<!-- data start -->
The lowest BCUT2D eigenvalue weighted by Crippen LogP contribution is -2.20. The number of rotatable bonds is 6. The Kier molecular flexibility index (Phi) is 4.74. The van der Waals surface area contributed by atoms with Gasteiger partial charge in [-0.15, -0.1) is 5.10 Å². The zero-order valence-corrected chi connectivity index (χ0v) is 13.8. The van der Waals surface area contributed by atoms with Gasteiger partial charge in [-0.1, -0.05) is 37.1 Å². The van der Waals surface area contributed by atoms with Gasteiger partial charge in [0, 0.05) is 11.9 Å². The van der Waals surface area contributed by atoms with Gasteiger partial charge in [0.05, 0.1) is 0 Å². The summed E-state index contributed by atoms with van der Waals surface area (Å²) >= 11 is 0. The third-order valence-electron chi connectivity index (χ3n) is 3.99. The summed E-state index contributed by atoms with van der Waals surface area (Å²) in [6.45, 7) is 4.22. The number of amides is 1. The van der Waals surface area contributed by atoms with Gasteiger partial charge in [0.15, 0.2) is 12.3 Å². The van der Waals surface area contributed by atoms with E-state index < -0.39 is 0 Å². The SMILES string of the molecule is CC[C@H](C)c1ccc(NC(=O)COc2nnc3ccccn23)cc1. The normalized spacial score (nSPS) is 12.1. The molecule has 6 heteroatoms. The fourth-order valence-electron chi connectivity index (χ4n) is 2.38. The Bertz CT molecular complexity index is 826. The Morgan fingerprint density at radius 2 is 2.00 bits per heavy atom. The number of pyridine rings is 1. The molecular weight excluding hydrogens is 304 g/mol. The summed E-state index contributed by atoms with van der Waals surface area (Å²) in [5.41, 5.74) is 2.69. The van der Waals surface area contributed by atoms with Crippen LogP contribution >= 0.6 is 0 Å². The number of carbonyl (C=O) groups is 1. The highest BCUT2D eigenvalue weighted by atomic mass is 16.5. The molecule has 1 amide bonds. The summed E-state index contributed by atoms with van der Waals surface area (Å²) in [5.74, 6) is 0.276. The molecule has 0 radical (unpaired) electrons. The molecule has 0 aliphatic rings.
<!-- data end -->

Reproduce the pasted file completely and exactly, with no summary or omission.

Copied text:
The lowest BCUT2D eigenvalue weighted by Crippen LogP contribution is -2.20. The number of rotatable bonds is 6. The Kier molecular flexibility index (Phi) is 4.74. The van der Waals surface area contributed by atoms with Gasteiger partial charge in [-0.15, -0.1) is 5.10 Å². The zero-order valence-corrected chi connectivity index (χ0v) is 13.8. The van der Waals surface area contributed by atoms with Gasteiger partial charge in [-0.1, -0.05) is 37.1 Å². The van der Waals surface area contributed by atoms with Gasteiger partial charge in [0, 0.05) is 11.9 Å². The van der Waals surface area contributed by atoms with Gasteiger partial charge in [0.05, 0.1) is 0 Å². The summed E-state index contributed by atoms with van der Waals surface area (Å²) >= 11 is 0. The third-order valence-electron chi connectivity index (χ3n) is 3.99. The summed E-state index contributed by atoms with van der Waals surface area (Å²) in [6.45, 7) is 4.22. The number of amides is 1. The van der Waals surface area contributed by atoms with Gasteiger partial charge in [0.15, 0.2) is 12.3 Å². The van der Waals surface area contributed by atoms with E-state index < -0.39 is 0 Å². The SMILES string of the molecule is CC[C@H](C)c1ccc(NC(=O)COc2nnc3ccccn23)cc1. The normalized spacial score (nSPS) is 12.1. The molecule has 6 heteroatoms. The fourth-order valence-electron chi connectivity index (χ4n) is 2.38. The Bertz CT molecular complexity index is 826. The Morgan fingerprint density at radius 2 is 2.00 bits per heavy atom. The number of pyridine rings is 1. The molecular weight excluding hydrogens is 304 g/mol. The summed E-state index contributed by atoms with van der Waals surface area (Å²) in [5.41, 5.74) is 2.69. The van der Waals surface area contributed by atoms with Crippen LogP contribution >= 0.6 is 0 Å². The number of carbonyl (C=O) groups is 1. The highest BCUT2D eigenvalue weighted by atomic mass is 16.5. The molecule has 1 amide bonds. The summed E-state index contributed by atoms with van der Waals surface area (Å²) in [5.74, 6) is 0.276. The molecule has 0 radical (unpaired) electrons. The molecule has 0 aliphatic rings.